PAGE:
Dunlevy Settlers in United States in the 19th Century

  • Servence Mack Dunlevy, aged 30, arrived in New York in 1812
  • Sarah Dunlevy, who landed in New York, NY in 1817
  • Sarah Dunlevy, who arrived in New York, NY in 1817
  • Francis Dunlevy, who came to Philadelphia in 1819
  • Patrick Dunlevy, who was naturalized in New York, NY in 1839

Dunlevy Settlers in United States in the 20th Century

  • Joseph Dunlevy, aged 60, who settled in America from Belfast, in 1900
  • Joseph Dunlevy, aged 22, who emigrated to the United States from Doochary, in 1901
  • William Dunlevy, aged 19, who landed in America from Doochary, in 1901
  • Grace Dunlevy, aged 60, who emigrated to the United States from Doochary, in 1901
  • Annie Dunlevy, aged 25, who settled in America from Donegal, in 1903

Dunlevy Settlers in Canada in the 19th Century

  • Denis Dunlevy, who arrived in New Brunswick in 1847


  • Mrs. Grace Dunlevy (1873-1914), née Fiske, an American First Class Passenger from Denver, Colorado, United States who was traveling aboard the Empress of Ireland and died in the sinking on May 29th 1914
  • Stephen Dunlevy, Australian stuntman from Sydney, New South Wales, known for his work on X-Men Origins: Wolverine (2009) and Australia (2008)


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  1. MacLysaght, Edward. Mores Irish Familes. Dublin: Irish Academic, 1982. Print. (ISBN 0-7165-0126-0).
  2. Bolton, Charles Knowles. Bolton's American Armory. Baltimore: Heraldic Book Company, 1964. Print.
  3. Woulfe, Rev. Patrick. Irish Names and Surnames Collected and Edited with Explanatory and Historical Notes. Kansas City: Genealogical Foundation, 1992. Print. (ISBN 0-940134-403).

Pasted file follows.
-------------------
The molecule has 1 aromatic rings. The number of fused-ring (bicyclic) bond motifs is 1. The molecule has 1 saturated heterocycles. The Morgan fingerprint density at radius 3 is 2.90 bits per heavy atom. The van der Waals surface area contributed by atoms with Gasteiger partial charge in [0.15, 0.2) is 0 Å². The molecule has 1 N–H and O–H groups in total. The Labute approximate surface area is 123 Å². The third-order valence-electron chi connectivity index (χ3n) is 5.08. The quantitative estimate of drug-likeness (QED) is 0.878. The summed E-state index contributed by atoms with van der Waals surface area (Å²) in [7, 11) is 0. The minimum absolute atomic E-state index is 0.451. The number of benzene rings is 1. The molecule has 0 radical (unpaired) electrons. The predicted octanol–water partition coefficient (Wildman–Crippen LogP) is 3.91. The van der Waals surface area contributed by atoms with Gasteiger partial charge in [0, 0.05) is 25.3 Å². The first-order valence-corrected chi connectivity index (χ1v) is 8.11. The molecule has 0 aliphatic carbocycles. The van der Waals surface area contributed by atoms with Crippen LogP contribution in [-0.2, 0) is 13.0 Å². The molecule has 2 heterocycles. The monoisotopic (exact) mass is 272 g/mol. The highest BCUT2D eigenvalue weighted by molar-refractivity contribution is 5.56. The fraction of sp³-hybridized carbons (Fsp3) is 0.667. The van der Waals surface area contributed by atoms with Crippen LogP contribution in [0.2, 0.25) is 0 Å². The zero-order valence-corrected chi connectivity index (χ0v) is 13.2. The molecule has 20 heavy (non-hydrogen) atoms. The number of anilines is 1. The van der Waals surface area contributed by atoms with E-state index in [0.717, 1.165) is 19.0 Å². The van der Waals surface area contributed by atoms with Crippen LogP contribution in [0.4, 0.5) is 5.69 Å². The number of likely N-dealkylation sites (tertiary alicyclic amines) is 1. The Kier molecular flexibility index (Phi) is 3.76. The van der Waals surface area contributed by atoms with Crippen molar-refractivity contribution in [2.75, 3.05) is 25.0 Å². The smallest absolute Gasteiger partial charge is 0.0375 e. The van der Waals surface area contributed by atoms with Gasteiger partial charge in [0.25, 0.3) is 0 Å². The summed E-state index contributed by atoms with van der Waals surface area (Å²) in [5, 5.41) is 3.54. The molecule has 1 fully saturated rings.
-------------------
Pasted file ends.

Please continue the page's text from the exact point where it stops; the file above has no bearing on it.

4. Grehan, Ida. Dictionary of Irish Family Names. Boulder: Roberts Rinehart, 1997. Print. (ISBN 1-57098-137-X).
  5. Best, Hugh. Debrett's Texas Peerage. New York: Coward-McCann, 1983. Print. (ISBN 069811244X).
  6. Tepper, Michael Ed & Elizabeth P. Bentley Transcriber. Passenger Arrivals at the Port of Philadelphia 1800-1819. Baltimore: Genealogical Publishing Co., 1986. Print.
  7. Leyburn, James Graham. The Scotch-Irish A Social History. Chapel Hill: UNC Press, 1962. Print. (ISBN 0807842591).
  8. Crozier, William Armstrong Edition. Crozier's General Armory A Registry of American Families Entitled to Coat Armor. New York: Fox, Duffield, 1904. Print.
  9. Robb H. Amanda and Andrew Chesler. Encyclopedia of American Family Names. New York: Haper Collins, 1995. Print. (ISBN 0-06-270075-8).
  10. Fairbairn. Fairbain's book of Crests of the Families of Great Britain and Ireland, 4th Edition 2 volumes in one. Baltimore: Heraldic Book Company, 1968. Print.
  11. ...

The Dunlevy Family Crest was acquired from the Houseofnames.com archives. The Dunlevy Family Crest was drawn according to heraldic standards based on published blazons. We generally include the oldest published family crest once associated with each surname.

This page was last modified on 25 March 2015 at 09:07.